College Football

Board of Regents approves Kinnick Stadium north end zone renovation

Work will begin after this season, be completed in 3 years

A rendering shows the proposed renovations to the north end zone of Kinnick Stadium on the University of Iowa campus.
A rendering shows the proposed renovations to the north end zone of Kinnick Stadium on the University of Iowa campus.
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CEDAR FALLS — The Board of Regents approved without discussions Thursday all aspects of the projected $89.9 million renovation to the north end zone at Kinnick Stadium on the University of Iowa campus.

The project will be a complete reconstruction of the area, includinng a second deck for seating, restrooms, larger concourses and improved concession areas. There also will be outdoor box seats and a new video board.

“Kinnick Stadium is recognized as one of the iconic football stadiums in college football,” Iowa athletics director Gary Barta said in a release from the university. “Our primary goal is to enhance the fan experience. We are closing in the north end zone; fans will be that much closer, that much louder and the Kinnick Edge will be that much greater.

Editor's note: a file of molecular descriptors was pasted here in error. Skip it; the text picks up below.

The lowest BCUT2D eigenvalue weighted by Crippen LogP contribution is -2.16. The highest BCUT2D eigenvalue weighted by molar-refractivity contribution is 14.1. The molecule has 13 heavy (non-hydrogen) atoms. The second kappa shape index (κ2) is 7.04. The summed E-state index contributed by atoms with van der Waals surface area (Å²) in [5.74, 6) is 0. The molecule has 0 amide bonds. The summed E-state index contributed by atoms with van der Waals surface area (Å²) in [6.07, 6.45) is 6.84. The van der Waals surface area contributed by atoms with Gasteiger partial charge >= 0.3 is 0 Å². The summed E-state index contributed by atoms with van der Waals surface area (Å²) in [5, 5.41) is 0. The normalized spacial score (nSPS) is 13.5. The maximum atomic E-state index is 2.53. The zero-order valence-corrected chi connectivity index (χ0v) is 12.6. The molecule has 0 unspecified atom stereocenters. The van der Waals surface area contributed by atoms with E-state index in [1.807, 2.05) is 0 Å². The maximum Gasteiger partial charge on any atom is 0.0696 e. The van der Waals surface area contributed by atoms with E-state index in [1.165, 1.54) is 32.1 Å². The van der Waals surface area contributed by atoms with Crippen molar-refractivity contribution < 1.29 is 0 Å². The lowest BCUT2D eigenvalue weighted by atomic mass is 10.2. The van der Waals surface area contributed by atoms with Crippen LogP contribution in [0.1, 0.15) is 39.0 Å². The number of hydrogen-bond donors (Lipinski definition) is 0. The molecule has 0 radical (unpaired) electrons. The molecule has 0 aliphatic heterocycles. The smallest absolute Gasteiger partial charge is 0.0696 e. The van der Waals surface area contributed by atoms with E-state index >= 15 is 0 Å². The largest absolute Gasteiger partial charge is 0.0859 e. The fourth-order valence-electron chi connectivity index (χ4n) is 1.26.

“As with all other athletic department projects, this renovation will be completely funded by UI athletics, through private support, bonding, and athletics revenue. We are grateful to our loyal fans, who continue to recognize our need for these projects and upgrades so that we remain competitive.”

Work on the project will begin following this season and take up to three years to complete.

“University of Iowa football is built on tradition and the cornerstone of that tradition is Kinnick Stadium,” Iowa football coach Kirk Ferentz said in the release. “Every Hawkeye player and coach who has stepped onto that field knows it is a unique place that carries special meaning.”

Barta said the renovation would reduce Kinnick's capacity below 70,000.

Currently, Kinnick seats 70,585 fans. The renovation will drop capacity to around 69,000. Iowa averaged 63,142 in attendance last season, placing 24th nationally and seventh in the Big Ten. Iowa hasn’t averaged capacity attendance since 2011. In the three years before last season’s 12-2 run, Iowa’s attendance went 70,474, 67,125 and 67,512.

“Going into the project, one of my goals — just emotionally — was to keep it over 70,” Barta said, “but not at the expense of the fan experience. So, the number of seats, the net, will go down slightly.”

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